The second and third parameters of the horizontal branch in globular clusters*
R. G. Gratton1, E. Carretta2, A. Bragaglia2, S. Lucatello1,3 and V. D'Orazi1
INAF – Osservatorio Astronomico di Padova, Vicolo dell'Osservatorio 5, 35122 Padova, Italy e-mail: [raffaele.gratton;sara.lucatello;valentina.dorazi]@oapd.inaf.it
2 INAF – Osservatorio Astronomico di Bologna, via Ranzani 1, 40127 Bologna, Italy e-mail: [angela.bragaglia;eugenio.carretta]@oabo.inaf.it
3 Excellence Cluster Universe, Technische Universität München, Boltzmannstr. 2, 85748 Garching, Germany
Accepted: 17 April 2010
Context. The second parameter (the first being metallicity) defining the distribution of stars on the horizontal branch (HB) of globular clusters (GCs) has long been one of the major open issues in our understanding of the evolution of normal stars. Large photometric and spectroscopic databases are now available: they include large and homogeneous sets of colour-magnitude diagrams, cluster ages, and homogeneous data about chemical compositions from our FLAMES survey.
Aims. We use these databases to re-examine this issue.
Methods. We use the photometric data to derive median and extreme (i.e., the values including 90% of the distribution) colours and magnitudes of stars along the HB for about a hundred GCs. We transform these into median and extreme masses of stars on the HB, using the models developed by the Pisa group, and taking into account evolutionary effects. We compare these masses with those expected at the tip of the red giant branch (RGB) to derive the total mass lost by the stars.
Results. We find that a simple linear dependence on metallicity of this total mass lost describes quite well the median colours of HB stars. Assuming this mass loss law to be universal, we find that age is the main second parameter, determining many of the most relevant features related to HBs. In particular, it allows us to explain the Oosterhoff dichotomy as a consequence of the peculiar age-metallicity distribution of GCs in our Galaxy, although both Oosterhoff groups have GCs spanning a rather wide range of ages. However, at least an additional – third – parameter is clearly required. The most likely candidate is the He abundance, which might be different in GC stars belonging to the different stellar generations whose presence was previously derived from the Na-O and Mg-Al anticorrelations. Variations in the median He abundance allow us to explain the extremely blue HB of GCs like NGC 6254 (=M 10) and NGC 1904 (=M 79); such variations are found to be (weakly) correlated with the values of the R-parameter (that is the ratio of the number of stars on the HB and on the RGB). We also show that suitable He abundances allow deriving ages from the HB which are consistent with those obtained from the Main Sequence. Small corrections to these latter ages are then proposed. We find that a very tight age-metallicity relation (with a scatter below 4%) can be obtained for GCs kinematically related to the disk and bulge, once these corrections are applied. Furthermore, star-to-star variations in the He content, combined with a small random term, explain very well the extension of the HB. There is a strong correlation between this extension and the interquartile of the Na-O anticorrelation, strongly supporting the hypothesis that the third parameter for GC HBs is He. Finally, there are strong indications that the main driver for these variations in the He-content within GCs is the total cluster mass. There are a few GCs exhibiting exceptional behaviours (including NGC 104=47 Tuc and in less measure NGC 5272=M 3); however, they can be perhaps accommodated in a scenario for the formation of GCs that relates their origin to cooling flows generated after very large episodes of star formation, as proposed by Carretta et al. (2009d).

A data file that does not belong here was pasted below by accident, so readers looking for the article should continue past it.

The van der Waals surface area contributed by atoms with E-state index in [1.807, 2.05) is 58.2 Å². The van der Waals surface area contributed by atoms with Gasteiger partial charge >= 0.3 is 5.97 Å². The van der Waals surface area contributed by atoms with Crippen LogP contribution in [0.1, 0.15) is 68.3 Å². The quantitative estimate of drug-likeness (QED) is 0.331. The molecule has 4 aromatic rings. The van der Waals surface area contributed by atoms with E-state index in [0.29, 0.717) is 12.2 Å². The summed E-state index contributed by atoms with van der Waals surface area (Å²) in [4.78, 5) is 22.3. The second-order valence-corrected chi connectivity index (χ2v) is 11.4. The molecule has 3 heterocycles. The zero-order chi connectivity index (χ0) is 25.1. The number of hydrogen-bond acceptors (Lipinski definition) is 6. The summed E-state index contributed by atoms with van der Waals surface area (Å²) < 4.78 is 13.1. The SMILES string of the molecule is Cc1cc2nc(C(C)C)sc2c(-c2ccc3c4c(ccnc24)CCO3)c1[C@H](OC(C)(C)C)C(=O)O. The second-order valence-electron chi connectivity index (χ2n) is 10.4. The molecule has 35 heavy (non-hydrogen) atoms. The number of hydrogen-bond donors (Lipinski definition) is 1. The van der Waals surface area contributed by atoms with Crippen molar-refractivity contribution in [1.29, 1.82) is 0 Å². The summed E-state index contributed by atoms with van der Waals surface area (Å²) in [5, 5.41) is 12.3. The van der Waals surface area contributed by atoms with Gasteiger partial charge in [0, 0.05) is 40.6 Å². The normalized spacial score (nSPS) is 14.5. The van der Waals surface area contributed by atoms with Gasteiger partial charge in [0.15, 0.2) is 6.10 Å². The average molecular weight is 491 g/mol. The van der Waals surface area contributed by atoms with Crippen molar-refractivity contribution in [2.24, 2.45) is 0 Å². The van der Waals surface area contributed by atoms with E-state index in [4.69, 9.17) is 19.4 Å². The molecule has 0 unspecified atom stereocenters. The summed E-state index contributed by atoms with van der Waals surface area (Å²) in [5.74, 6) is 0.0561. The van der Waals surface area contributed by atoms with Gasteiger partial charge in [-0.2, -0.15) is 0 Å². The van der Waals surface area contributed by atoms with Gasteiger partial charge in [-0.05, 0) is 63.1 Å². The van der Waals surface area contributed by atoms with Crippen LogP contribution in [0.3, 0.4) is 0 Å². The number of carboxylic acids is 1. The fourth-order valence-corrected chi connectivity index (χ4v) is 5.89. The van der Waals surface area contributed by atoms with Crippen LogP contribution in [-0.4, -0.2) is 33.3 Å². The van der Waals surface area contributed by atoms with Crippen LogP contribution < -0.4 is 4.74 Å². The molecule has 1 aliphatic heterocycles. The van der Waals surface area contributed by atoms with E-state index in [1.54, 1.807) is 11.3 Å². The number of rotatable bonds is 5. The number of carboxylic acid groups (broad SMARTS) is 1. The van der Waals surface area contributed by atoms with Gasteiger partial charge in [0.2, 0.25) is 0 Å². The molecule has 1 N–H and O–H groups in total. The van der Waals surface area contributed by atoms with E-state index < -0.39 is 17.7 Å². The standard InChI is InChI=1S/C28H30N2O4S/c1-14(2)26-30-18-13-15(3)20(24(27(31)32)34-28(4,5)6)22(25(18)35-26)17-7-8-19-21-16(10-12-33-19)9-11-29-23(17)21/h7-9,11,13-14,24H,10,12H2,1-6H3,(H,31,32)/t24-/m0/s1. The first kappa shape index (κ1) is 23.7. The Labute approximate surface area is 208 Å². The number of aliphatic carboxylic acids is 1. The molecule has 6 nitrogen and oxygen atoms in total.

Key words: globular clusters: general / stars: abundances
Tables 1–8 and 10–12 are only available in electronic form at the CDS via anonymous ftp to cdsarc.u-strasbg.fr (126.96.36.199) or via http://cdsweb.u-strasbg.fr/cgi-bin/qcat?J/A+A/517/A81
© ESO, 2010